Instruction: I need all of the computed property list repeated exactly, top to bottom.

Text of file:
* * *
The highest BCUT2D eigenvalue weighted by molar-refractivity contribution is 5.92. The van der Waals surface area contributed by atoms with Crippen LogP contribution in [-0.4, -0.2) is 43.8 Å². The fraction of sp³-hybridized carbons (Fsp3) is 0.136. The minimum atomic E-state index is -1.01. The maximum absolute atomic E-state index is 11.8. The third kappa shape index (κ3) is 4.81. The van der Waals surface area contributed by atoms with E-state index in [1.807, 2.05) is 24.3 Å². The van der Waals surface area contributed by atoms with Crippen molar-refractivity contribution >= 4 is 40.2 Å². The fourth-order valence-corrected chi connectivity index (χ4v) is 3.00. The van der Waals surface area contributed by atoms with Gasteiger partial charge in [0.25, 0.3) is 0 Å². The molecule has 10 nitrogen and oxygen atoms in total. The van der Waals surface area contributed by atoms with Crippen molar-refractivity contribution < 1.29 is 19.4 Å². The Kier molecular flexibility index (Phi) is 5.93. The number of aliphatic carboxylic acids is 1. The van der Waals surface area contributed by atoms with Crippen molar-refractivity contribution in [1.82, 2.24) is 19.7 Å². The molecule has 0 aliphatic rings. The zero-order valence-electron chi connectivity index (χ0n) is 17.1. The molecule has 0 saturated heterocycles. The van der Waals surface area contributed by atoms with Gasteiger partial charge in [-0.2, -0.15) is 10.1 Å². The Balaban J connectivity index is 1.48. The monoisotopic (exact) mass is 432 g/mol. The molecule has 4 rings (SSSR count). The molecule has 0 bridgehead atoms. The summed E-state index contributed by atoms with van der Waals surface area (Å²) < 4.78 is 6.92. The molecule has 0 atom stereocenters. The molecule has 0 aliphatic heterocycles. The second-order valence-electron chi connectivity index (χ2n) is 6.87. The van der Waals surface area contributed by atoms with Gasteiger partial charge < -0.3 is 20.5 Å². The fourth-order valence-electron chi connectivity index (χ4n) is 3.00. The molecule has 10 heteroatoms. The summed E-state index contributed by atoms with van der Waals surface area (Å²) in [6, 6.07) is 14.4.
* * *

The highest BCUT2D eigenvalue weighted by molar-refractivity contribution is 5.92. The van der Waals surface area contributed by atoms with Crippen LogP contribution in [-0.4, -0.2) is 43.8 Å². The fraction of sp³-hybridized carbons (Fsp3) is 0.136. The minimum atomic E-state index is -1.01. The maximum absolute atomic E-state index is 11.8. The third kappa shape index (κ3) is 4.81. The van der Waals surface area contributed by atoms with E-state index in [1.807, 2.05) is 24.3 Å². The van der Waals surface area contributed by atoms with Crippen molar-refractivity contribution >= 4 is 40.2 Å². The fourth-order valence-corrected chi connectivity index (χ4v) is 3.00. The van der Waals surface area contributed by atoms with Gasteiger partial charge in [0.25, 0.3) is 0 Å². The molecule has 10 nitrogen and oxygen atoms in total. The van der Waals surface area contributed by atoms with Crippen molar-refractivity contribution < 1.29 is 19.4 Å². The Kier molecular flexibility index (Phi) is 5.93. The number of aliphatic carboxylic acids is 1. The van der Waals surface area contributed by atoms with Crippen molar-refractivity contribution in [1.82, 2.24) is 19.7 Å². The molecule has 0 aliphatic rings. The zero-order valence-electron chi connectivity index (χ0n) is 17.1. The molecule has 0 saturated heterocycles. The van der Waals surface area contributed by atoms with Gasteiger partial charge in [-0.2, -0.15) is 10.1 Å². The Balaban J connectivity index is 1.48. The monoisotopic (exact) mass is 432 g/mol. The molecule has 4 rings (SSSR count). The molecule has 0 bridgehead atoms. The summed E-state index contributed by atoms with van der Waals surface area (Å²) < 4.78 is 6.92. The molecule has 0 atom stereocenters. The molecule has 0 aliphatic heterocycles. The second-order valence-electron chi connectivity index (χ2n) is 6.87. The van der Waals surface area contributed by atoms with Gasteiger partial charge < -0.3 is 20.5 Å². The fourth-order valence-electron chi connectivity index (χ4n) is 3.00. The molecule has 10 heteroatoms. The summed E-state index contributed by atoms with van der Waals surface area (Å²) in [6, 6.07) is 14.4.